America

'American Journalism Review' To Quit Printing; Go Online-Only

A printed copy of American Journalism Review. Soon, there will be no more.

A printed copy of American Journalism Review. Soon, there will be no more. AJR.org hide caption

itoggle caption AJR.org

Newspapers have done it.

Magazines too.

Now there's another very symbolic sign of how numbered the days seem to be for much of the "print" media:

The University of Maryland's American Journalism Review "will end production of its print edition and launch a redesigned website in Fall 2013 as it becomes an online-only publication."

"The model for publishing has clearly shifted to digital formats as online readership has grown," Dean Lucy A. Dalglish of the university's Philip Merrill College of Journalism says in a statement released with that announcement.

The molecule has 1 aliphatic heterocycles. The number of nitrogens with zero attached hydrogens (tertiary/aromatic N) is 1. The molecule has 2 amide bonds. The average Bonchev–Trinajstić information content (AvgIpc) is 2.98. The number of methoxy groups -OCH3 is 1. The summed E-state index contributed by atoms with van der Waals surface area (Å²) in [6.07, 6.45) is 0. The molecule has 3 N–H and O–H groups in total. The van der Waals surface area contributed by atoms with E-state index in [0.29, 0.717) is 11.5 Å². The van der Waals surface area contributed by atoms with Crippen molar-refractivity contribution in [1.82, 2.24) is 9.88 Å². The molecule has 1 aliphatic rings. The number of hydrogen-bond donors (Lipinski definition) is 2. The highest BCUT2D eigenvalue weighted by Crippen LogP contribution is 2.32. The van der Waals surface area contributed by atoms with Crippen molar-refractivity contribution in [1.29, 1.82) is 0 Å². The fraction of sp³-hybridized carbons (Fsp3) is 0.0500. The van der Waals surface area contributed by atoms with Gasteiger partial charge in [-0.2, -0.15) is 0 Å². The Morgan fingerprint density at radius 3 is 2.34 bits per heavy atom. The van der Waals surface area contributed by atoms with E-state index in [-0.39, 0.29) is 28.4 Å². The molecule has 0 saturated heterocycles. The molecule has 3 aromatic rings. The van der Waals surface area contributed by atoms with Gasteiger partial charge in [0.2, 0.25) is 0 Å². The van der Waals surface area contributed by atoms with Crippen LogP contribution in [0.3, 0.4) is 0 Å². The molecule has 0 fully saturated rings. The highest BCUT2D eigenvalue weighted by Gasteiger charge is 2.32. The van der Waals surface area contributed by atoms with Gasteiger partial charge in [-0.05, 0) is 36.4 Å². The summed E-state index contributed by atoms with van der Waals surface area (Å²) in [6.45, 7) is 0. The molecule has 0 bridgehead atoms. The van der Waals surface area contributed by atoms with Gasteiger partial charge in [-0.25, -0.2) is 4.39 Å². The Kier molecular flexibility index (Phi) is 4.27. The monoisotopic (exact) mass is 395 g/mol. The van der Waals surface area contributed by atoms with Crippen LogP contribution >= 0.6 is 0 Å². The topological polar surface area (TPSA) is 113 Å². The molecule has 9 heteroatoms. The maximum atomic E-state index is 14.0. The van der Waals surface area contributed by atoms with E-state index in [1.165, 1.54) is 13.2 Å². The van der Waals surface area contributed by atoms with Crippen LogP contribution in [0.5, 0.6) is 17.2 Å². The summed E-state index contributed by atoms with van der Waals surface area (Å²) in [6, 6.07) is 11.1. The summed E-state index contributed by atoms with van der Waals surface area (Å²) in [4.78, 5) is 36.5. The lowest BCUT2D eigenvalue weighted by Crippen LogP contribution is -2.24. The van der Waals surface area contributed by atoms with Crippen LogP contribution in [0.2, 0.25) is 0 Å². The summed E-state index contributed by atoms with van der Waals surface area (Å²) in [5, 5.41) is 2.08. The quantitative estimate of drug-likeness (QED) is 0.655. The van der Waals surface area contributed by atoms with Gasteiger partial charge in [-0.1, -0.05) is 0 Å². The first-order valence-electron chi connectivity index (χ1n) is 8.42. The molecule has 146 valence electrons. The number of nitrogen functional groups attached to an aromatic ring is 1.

"It no longer made financial sense for the award-winning AJR to continue producing a print magazine because most AJR readers accessed content on the Web," she adds. "In addition, philanthropy has long been an important source of funding for print magazines devoted to media criticism. That support has steadily declined over the past 10 years."

AJR adds that:

"The original Washington Journalism Review was founded in 1977 by American University graduate student Roger Kranz. In 1979 it was purchased by Ambassador Henry Catto and his wife, Jessica. WJR came to [the University of Maryland] in 1987 thanks to the efforts of then-Dean Reese Cleghorn. Just one year after Rem Rieder became editor in 1992, the publication was renamed the American Journalism Review. ...

"Originally published 11 times per year with a large staff, it ultimately moved to three issues per year and in the last two years had an editor, part-time copy editor and free-lance writers and designers."

Rieder left AJR in July to become an editor at USA Today.

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